38.
String theory
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In physics, string theory is a theoretical framework in which the point-like particles of particle physics are replaced by one-dimensional objects called strings. It describes how strings propagate through space and interact with each other. On distance scales larger than the scale, a string looks just like an ordinary particle, with its mass, charge. In string theory, one of the vibrational states of the string corresponds to the graviton. Thus string theory is a theory of quantum gravity, String theory is a broad and varied subject that attempts to address a number of deep questions of fundamental physics. Despite much work on problems, it is not known to what extent string theory describes the real world or how much freedom the theory allows to choose the details. String theory was first studied in the late 1960s as a theory of the nuclear force. Subsequently, it was realized that the properties that made string theory unsuitable as a theory of nuclear physics made it a promising candidate for a quantum theory of gravity. The earliest version of string theory, bosonic string theory, incorporated only the class of known as bosons. It later developed into superstring theory, which posits a connection called supersymmetry between bosons and the class of particles called fermions. In late 1997, theorists discovered an important relationship called the AdS/CFT correspondence, one of the challenges of string theory is that the full theory does not have a satisfactory definition in all circumstances. Another issue is that the theory is thought to describe an enormous landscape of possible universes, and these issues have led some in the community to criticize these approaches to physics and question the value of continued research on string theory unification. In the twentieth century, two theoretical frameworks emerged for formulating the laws of physics, one of these frameworks was Albert Einsteins general theory of relativity, a theory that explains the force of gravity and the structure of space and time. The other was quantum mechanics, a different formalism for describing physical phenomena using probability. In spite of successes, there are still many problems that remain to be solved. One of the deepest problems in physics is the problem of quantum gravity. The general theory of relativity is formulated within the framework of classical physics, in addition to the problem of developing a consistent theory of quantum gravity, there are many other fundamental problems in the physics of atomic nuclei, black holes, and the early universe. String theory is a framework that attempts to address these questions
39.
E7 (mathematics)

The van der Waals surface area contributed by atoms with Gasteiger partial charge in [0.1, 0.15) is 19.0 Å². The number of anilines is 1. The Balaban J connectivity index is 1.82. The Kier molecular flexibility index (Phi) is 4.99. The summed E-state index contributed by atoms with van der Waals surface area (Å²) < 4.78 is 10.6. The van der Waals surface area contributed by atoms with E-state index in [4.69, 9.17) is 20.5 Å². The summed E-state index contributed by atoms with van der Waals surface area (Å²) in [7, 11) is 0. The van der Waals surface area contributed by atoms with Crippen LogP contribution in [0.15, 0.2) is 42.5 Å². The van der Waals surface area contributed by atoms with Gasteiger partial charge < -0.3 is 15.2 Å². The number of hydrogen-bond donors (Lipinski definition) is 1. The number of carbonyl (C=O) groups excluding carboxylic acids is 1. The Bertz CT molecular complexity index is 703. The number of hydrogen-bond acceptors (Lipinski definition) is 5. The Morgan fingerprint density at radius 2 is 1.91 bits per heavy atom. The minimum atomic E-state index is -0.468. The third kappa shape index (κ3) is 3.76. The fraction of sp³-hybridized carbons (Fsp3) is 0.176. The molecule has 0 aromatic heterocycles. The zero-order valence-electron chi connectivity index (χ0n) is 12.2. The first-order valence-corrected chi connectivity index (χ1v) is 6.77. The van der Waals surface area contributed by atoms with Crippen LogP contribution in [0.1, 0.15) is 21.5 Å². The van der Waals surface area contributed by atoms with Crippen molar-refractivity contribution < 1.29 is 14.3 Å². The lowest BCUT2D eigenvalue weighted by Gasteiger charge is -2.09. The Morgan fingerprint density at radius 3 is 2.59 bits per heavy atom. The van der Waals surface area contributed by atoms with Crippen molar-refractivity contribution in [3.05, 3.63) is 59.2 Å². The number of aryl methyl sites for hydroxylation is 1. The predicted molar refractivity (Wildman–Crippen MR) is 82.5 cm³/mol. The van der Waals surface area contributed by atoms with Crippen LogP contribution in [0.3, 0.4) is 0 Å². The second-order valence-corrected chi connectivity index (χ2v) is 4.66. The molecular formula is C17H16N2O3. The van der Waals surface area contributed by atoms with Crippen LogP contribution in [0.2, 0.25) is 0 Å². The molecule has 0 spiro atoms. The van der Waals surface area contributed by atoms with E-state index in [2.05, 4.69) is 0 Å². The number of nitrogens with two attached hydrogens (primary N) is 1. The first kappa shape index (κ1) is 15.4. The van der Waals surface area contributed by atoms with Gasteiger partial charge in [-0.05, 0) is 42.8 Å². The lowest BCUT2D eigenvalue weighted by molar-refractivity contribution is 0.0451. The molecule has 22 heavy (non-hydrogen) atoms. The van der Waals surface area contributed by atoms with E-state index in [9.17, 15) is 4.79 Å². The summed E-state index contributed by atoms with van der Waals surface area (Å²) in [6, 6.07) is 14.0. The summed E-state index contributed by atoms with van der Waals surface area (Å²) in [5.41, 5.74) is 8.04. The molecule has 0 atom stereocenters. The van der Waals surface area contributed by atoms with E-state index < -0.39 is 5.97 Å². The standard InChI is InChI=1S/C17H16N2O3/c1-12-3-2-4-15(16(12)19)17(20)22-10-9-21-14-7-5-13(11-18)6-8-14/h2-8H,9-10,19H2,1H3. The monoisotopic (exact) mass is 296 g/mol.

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The E7 algebra is thus one of the five exceptional cases. The fundamental group of the form, compact real form, or any algebraic version of E7 is the cyclic group Z/2Z. The dimension of its representation is 56. There is a unique complex Lie algebra of type E7, corresponding to a group of complex dimension 133. The complex adjoint Lie group E7 of complex dimension 133 can be considered as a simple real Lie group of real dimension 266. This has fundamental group Z/2Z, has maximal compact subgroup the compact form of E7, the split form, EV, which has maximal compact subgroup SU/, fundamental group cyclic of order 4 and outer automorphism group of order 2. EVI, which has maximal compact subgroup SU·SO/, fundamental group non-cyclic of order 4, EVII, which has maximal compact subgroup SO·E6/, infinite cyclic findamental group and outer automorphism group of order 2. For a complete list of forms of simple Lie algebras. The compact real form of E7 is the group of the 64-dimensional exceptional compact Riemannian symmetric space EVI. This can be seen using a construction known as the magic square, due to Hans Freudenthal. The Tits–Koecher construction produces forms of the E7 Lie algebra from Albert algebras, over finite fields, the Lang–Steinberg theorem implies that H1 =0, meaning that E7 has no twisted forms, see below. The Dynkin diagram for E7 is given by, even though the roots span a 7-dimensional space, it is more symmetric and convenient to represent them as vectors lying in a 7-dimensional subspace of an 8-dimensional vector space. The roots are all the 8×7 permutations of and all the permutations of Note that the 7-dimensional subspace is the subspace where the sum of all the eight coordinates is zero. The simple roots are We have ordered them so that their corresponding nodes in the Dynkin diagram are ordered left to right with the side node last. Given the E7 Cartan matrix and a Dynkin diagram node ordering of, the Weyl group of E7 is of order 2903040, it is the direct product of the cyclic group of order 2 and the unique simple group of order 1451520. E7 has an SU subalgebra, as is evident by noting that in the 8-dimensional description of the root system, in addition to the 133-dimensional adjoint representation, there is a 56-dimensional vector representation, to be found in the E8 adjoint representation. The characters of finite dimensional representations of the real and complex Lie algebras, there exist non-isomorphic irreducible representation of dimensions 1903725824,16349520330, etc. The fundamental representations are those with dimensions 133,8645,365750,27664,1539,56 and 912, E7 is the automorphism group of the following pair of polynomials in 56 non-commutative variables